Businesses related to Genesis’ crypto lending file for bankruptcy protection

Genesis, which earlier that year allegedly experienced losses of several hundred million dollars as a result of its exposure to failing cryptocurrency hedge fund Three Arrows Capital, finally gave up after FTX collapsed in late 2022.

After suffering losses from two of the greatest sector failures of 2022, Genesis Global Holdco LLC, the parent company of embattled cryptocurrency lender Genesis Global Capital, filed for Chapter 11 bankruptcy protection.

Three voluntary applications were submitted to the bankruptcy court by Genesis Global Holdco, LLC, Genesis Asia Pacific Pte Ltd, and Genesis Global Capital, LLC. The same company that controls CoinDesk, Digital Currency Group, encompasses all three. Genesis has proposed cooperative case administration.

The partner company to Gemini’s now-defunct Earn program, Genesis Global Capital, projected more than 100,000 creditors and between $1 billion and $10 billion in liabilities as well as assets in its filing. The assets and liabilities of the other two companies were believed to be between $100 million and $500 million, respectively.

According to the bankruptcy petition released late Thursday, Genesis owes more than $3.5 billion to its top 50 creditors, including cryptocurrency exchange Gemini, trading behemoth Cumberland, Mirana, MoonAlpha Finance, and VanEck’s New Finance Income Fund.

These businesses make up Genesis’ crypto financing division, which was upended by the collapses of hedge fund Three Arrows Capital and cryptocurrency exchange FTX last year. According to a press release, Genesis’ other companies that are active in the derivatives, spot trading, and custody sectors, as well as Genesis Global Trading, were not included in the filing and still conduct client trading.

Genesis Global Capital stated in its statement that it anticipates there would be money left over after the restructuring process to pay unsecured creditors, a class of creditors who may be completely eliminated in bankruptcy proceedings if the situation is particularly grave.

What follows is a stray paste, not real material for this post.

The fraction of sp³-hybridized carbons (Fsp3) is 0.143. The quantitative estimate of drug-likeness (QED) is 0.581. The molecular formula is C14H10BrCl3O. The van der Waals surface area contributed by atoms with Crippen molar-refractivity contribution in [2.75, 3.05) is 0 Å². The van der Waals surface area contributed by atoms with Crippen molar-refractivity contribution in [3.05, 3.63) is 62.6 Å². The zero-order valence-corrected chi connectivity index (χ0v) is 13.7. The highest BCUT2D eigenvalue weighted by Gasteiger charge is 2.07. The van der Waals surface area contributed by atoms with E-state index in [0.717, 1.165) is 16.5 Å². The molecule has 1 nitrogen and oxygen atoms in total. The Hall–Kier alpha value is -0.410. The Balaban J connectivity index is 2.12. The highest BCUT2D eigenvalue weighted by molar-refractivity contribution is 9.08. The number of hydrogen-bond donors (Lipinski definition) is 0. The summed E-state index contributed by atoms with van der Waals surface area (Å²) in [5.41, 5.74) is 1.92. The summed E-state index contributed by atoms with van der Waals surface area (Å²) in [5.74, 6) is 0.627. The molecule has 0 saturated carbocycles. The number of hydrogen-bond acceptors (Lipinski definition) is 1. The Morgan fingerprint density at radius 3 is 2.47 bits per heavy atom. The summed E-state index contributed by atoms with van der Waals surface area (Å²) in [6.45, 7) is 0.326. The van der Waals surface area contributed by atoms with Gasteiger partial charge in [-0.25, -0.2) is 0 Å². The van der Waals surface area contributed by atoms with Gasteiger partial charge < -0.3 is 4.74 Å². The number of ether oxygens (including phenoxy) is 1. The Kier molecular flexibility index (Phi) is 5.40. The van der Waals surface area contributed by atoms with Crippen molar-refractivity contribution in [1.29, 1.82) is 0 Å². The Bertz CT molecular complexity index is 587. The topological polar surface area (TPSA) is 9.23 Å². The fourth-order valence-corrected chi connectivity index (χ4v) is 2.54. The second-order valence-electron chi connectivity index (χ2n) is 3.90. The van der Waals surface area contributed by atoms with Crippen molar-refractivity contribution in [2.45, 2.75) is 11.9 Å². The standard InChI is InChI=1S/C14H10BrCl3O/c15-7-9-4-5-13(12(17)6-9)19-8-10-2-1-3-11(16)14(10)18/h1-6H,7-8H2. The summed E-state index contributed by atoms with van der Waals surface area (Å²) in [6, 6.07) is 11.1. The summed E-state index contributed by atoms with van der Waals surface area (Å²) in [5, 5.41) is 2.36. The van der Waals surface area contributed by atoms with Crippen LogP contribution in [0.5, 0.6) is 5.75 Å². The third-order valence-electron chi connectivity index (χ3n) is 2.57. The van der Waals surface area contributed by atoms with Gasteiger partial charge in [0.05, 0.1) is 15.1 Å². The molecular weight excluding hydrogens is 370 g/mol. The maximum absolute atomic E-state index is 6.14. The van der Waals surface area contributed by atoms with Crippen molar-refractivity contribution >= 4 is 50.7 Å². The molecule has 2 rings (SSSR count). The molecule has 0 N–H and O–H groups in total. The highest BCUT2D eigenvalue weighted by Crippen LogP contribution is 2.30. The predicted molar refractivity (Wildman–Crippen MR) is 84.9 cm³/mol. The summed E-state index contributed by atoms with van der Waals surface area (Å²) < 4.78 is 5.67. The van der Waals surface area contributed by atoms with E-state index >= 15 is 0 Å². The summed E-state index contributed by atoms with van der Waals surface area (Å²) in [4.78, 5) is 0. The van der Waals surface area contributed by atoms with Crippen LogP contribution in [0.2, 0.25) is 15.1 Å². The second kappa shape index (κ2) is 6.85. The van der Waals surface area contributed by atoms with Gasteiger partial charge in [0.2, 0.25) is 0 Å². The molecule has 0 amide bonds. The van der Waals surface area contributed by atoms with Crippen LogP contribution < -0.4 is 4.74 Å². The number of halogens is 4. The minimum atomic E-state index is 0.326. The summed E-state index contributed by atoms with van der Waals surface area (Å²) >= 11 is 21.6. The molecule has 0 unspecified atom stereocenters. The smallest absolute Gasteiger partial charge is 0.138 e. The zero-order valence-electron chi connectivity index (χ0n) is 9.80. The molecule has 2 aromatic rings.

Customers of a yield product offered by the Winklevoss brothers’ cryptocurrency exchange, Gemini, were harmed when Genesis Global Capital was compelled to restrict client withdrawals shortly after FTX fell into its own bankruptcy case in November.
Genesis has been frantically trying to find new funding or work out a solution with its creditors. It was under increasing pressure to repay $900 million in frozen deposits, along with parent business Digital Currency Group (DCG), which also owns CoinDesk.

Cameron Winklevoss of Gemini tweeted immediately after the case was made public that the bankruptcy “is a vital step towards us being able to retrieve your assets.” The CEO of Gemini threatened to sue DCG CEO Barry Silbert for the loan repayment in the same series of tweets. The tweet follows Winklevoss’ Twitter battle with DCG to recoup the debt while dealing with difficulties in his own exchange.

Businesses related to Genesis' crypto lending file for bankruptcy protection

Late last year, Genesis hired Moelis & Co., an investment firm, to help with the options research.

Before FTX handed Genesis a hit, Three Arrows Capital’s failure as a cryptocurrency hedge fund cost the company hundreds of millions of dollars in losses, CoinDesk first revealed last year.

Genesis said earlier this month that it will reduce its workforce from 145 to 145 by 30%.

Due to the fact that Genesis and digital asset management Grayscale are owned by the same parent company in DCG, the bankruptcy filing on Thursday may have wider ramifications for bitcoin. Grayscale runs the Grayscale Bitcoin Trust (GBTC), which manages assets worth more than $10 billion and was trading at a record discount to net asset value as of late last year, but that gap has lately shrunk. Market participants are concerned that the effects of the Genesis bankruptcy may possibly result in the liquidation of GBTC’s assets of more than 600,000 bitcoin.

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